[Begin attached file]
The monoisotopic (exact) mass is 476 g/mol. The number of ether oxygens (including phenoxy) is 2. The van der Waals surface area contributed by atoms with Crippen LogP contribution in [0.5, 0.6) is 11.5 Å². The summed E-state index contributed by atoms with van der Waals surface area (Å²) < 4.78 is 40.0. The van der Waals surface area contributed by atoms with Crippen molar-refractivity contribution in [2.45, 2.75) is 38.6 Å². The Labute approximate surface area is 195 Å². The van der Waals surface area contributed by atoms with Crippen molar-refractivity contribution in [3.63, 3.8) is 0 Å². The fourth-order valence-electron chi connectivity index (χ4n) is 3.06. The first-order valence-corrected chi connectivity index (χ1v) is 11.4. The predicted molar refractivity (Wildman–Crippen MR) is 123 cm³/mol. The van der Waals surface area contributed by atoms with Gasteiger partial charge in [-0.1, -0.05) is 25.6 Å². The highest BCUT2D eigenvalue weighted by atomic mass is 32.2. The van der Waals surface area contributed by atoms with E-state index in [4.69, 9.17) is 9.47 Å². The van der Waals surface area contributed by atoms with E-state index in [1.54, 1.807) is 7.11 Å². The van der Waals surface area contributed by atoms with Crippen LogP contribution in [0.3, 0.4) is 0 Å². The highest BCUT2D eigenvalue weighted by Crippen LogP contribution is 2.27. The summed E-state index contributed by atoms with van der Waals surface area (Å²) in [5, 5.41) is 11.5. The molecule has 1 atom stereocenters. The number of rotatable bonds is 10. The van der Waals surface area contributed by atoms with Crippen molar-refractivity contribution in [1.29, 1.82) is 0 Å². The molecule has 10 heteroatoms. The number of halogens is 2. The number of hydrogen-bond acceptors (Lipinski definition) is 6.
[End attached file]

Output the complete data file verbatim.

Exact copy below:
The monoisotopic (exact) mass is 476 g/mol. The number of ether oxygens (including phenoxy) is 2. The van der Waals surface area contributed by atoms with Crippen LogP contribution in [0.5, 0.6) is 11.5 Å². The summed E-state index contributed by atoms with van der Waals surface area (Å²) < 4.78 is 40.0. The van der Waals surface area contributed by atoms with Crippen molar-refractivity contribution in [2.45, 2.75) is 38.6 Å². The Labute approximate surface area is 195 Å². The van der Waals surface area contributed by atoms with Crippen molar-refractivity contribution in [3.63, 3.8) is 0 Å². The fourth-order valence-electron chi connectivity index (χ4n) is 3.06. The first-order valence-corrected chi connectivity index (χ1v) is 11.4. The predicted molar refractivity (Wildman–Crippen MR) is 123 cm³/mol. The van der Waals surface area contributed by atoms with Gasteiger partial charge in [-0.1, -0.05) is 25.6 Å². The highest BCUT2D eigenvalue weighted by atomic mass is 32.2. The van der Waals surface area contributed by atoms with E-state index in [4.69, 9.17) is 9.47 Å². The van der Waals surface area contributed by atoms with E-state index in [1.54, 1.807) is 7.11 Å². The van der Waals surface area contributed by atoms with Crippen LogP contribution in [0.3, 0.4) is 0 Å². The highest BCUT2D eigenvalue weighted by Crippen LogP contribution is 2.27. The summed E-state index contributed by atoms with van der Waals surface area (Å²) in [5, 5.41) is 11.5. The molecule has 1 atom stereocenters. The number of rotatable bonds is 10. The van der Waals surface area contributed by atoms with Crippen molar-refractivity contribution in [1.29, 1.82) is 0 Å². The molecule has 10 heteroatoms. The number of halogens is 2. The number of hydrogen-bond acceptors (Lipinski definition) is 6.